As Zach Penrod entered the 2023 season, his third year pitching in the independent Pioneer League, he made the decision: It would be his final season, so he might as well give it everything he had.

“Then I got the call in August, and everything changed,” Penrod said.

The call was from the Boston Red Sox, who were ready to sign the 6-foot-2, 210-pound left-hander away from the Missoula (Montana) PaddleHeads and send him to their High-A affiliate in Greenville, South Carolina. From there, Penrod went to the Arizona Fall League, where he found more success pitching against some of the top prospects in baseball.

“More than anything, (the Arizona Fall League) was a confidence booster, knowing that I could compete against those prospects. It reminded myself of what kind of pitcher I am,” Penrod said.

Now in the starting rotation for Boston’s Double-A club – the Portland Sea Dogs – Penrod keeps proving that he belongs.

Thursday’s 3-0 win over the New Hampshire Fisher Cats in front of 4,615 fans at Hadlock Field was Penrod’s second start for the Sea Dogs, and a second strong outing. In 5 1/3 innings, the 26-year-old lefty allowed just one hit with six strikeouts and three walks while allowing no runs. He has pitched 10 1/3 scoreless innings to start the season, with just three hits allowed and 14 strikeouts.


Zach Penrod has yet to allow a run in his first two starts for the Portland Sea Dogs and has given up only three hits in 10 1/3 innings. Photo provided by Portland Sea Dogs

Penrod didn’t factor into the decision Thursday, but he kept the Sea Dogs in the game until Matthew Lugo broke the scoreless deadlock with an RBI double down the left-field line in the seventh. Portland added two more runs in the eighth.

“He’s exciting to watch. This is the second time I’ve seen him, and both times have obviously been pretty good,” Portland Manager Chad Epperson said. “The fastball, you can’t deny it when it runs up there at 97 today. You’ve got to give it up for 97. Then he throws that changeup and slider. There’s a lot of weapons there.”

The only hit Penrod surrendered was to Fisher Cats leadoff hitter Alan Roden with one out in the top of the sixth inning. At 85 pitches, that was the final hitter Penrod faced. Going into the sixth, he knew he had a no hitter going.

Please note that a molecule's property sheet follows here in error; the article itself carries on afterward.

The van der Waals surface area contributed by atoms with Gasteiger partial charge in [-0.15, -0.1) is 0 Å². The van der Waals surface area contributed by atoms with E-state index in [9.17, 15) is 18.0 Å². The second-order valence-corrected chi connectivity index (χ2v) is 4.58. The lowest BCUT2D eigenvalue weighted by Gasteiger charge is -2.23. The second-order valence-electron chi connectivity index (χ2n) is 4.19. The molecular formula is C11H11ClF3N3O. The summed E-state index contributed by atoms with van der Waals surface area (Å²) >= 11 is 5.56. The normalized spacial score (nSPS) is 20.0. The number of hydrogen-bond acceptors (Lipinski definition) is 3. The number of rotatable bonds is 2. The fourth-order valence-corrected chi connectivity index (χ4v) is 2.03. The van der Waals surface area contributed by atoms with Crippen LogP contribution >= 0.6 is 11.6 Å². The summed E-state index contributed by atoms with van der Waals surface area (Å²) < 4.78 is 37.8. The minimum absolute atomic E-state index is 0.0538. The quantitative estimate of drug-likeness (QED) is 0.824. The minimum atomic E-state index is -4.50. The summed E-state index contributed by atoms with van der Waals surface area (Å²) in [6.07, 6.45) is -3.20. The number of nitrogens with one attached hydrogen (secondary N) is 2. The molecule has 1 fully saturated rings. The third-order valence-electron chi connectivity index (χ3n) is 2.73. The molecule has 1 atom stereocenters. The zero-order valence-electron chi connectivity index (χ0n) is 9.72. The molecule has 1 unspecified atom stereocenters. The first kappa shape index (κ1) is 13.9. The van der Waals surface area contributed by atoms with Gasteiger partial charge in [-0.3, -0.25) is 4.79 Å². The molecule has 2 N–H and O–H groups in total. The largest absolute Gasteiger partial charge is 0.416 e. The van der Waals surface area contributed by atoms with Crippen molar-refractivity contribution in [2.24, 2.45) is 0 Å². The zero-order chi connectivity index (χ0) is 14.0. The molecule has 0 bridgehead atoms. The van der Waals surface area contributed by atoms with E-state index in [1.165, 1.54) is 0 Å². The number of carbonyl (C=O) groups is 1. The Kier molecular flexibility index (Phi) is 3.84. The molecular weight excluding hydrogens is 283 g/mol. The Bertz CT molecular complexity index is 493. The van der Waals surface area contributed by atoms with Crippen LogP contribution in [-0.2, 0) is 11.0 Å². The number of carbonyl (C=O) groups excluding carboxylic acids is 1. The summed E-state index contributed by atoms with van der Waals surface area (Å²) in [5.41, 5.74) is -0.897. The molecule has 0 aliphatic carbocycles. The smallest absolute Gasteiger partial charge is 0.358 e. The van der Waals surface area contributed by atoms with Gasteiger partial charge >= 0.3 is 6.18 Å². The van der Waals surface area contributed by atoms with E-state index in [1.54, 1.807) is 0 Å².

“I wanted it really bad. I went out there for the sixth and wanted to just keep doing what I was doing, get early contact to see if I could go deeper (into the game),” Penrod said.

Penrod said he wasn’t sure how long he would’ve been allowed to chase the no hitter. Epperson was clear.

“He would’ve been done in the sixth,” Epperson said. “We weren’t going to let him go much more than six. He earned the right to go out in the sixth.”


A native of Nampa, Idaho, Penrod was originally signed as an undrafted free agent out of Northwest Nazarene University by the Texas Rangers in 2018. Penrod had Tommy John surgery to repair his left elbow in 2019, and was released by the Rangers in 2020 as Major League Baseball cut back on the number of affiliated minor league franchises.

Penrod pitched for the better part of three seasons in the Pioneer League with the Boise Hawks and Billings Mustangs before landing in Missoula last season. He caught the eye of the Red Sox by striking out 65 in 54 1/3 innings for Missoula.

“I wasn’t able to stay healthy those first couple years of indy ball,” Penrod said. “Then after that, I was just looking to have one healthy year and see what happens.”

Brian Abraham, Boston’s director of player development, was on hand Thursday to watch Penrod’s start.

“You saw a guy who has the ability to get guys out in the strike zone when he’s there. He has size, power, athleticism,” Abraham said. “He’s willing to make adjustments, to challenge himself, to do things differently than he’s done in the past. Now he’s continuing to be consistent in the strike zone. He throwing strikes, that’s the most important thing.”

Penrod calls his fastball his best pitch, and he also throws a slider and changeup, the pitch he’ll throw when he wants a swing and miss. His focus is on staying consistent.

“I’ve had a really good couple of starts, but I think (I’m) getting better with my command and getting a feel putting the ball where I want to put it. I’ve successfully done that the first two (starts), so just keeping it rolling,” Penrod said.

Epperson is pleased to see Penrod making the most of this opportunity.

“I’m sure there’s many stories out there like this. There’s guys out there in independent ball right now, and that’s why they play,” Epperson said. “To continue to chase their dream. We were fortunate to pounce on Zach.”

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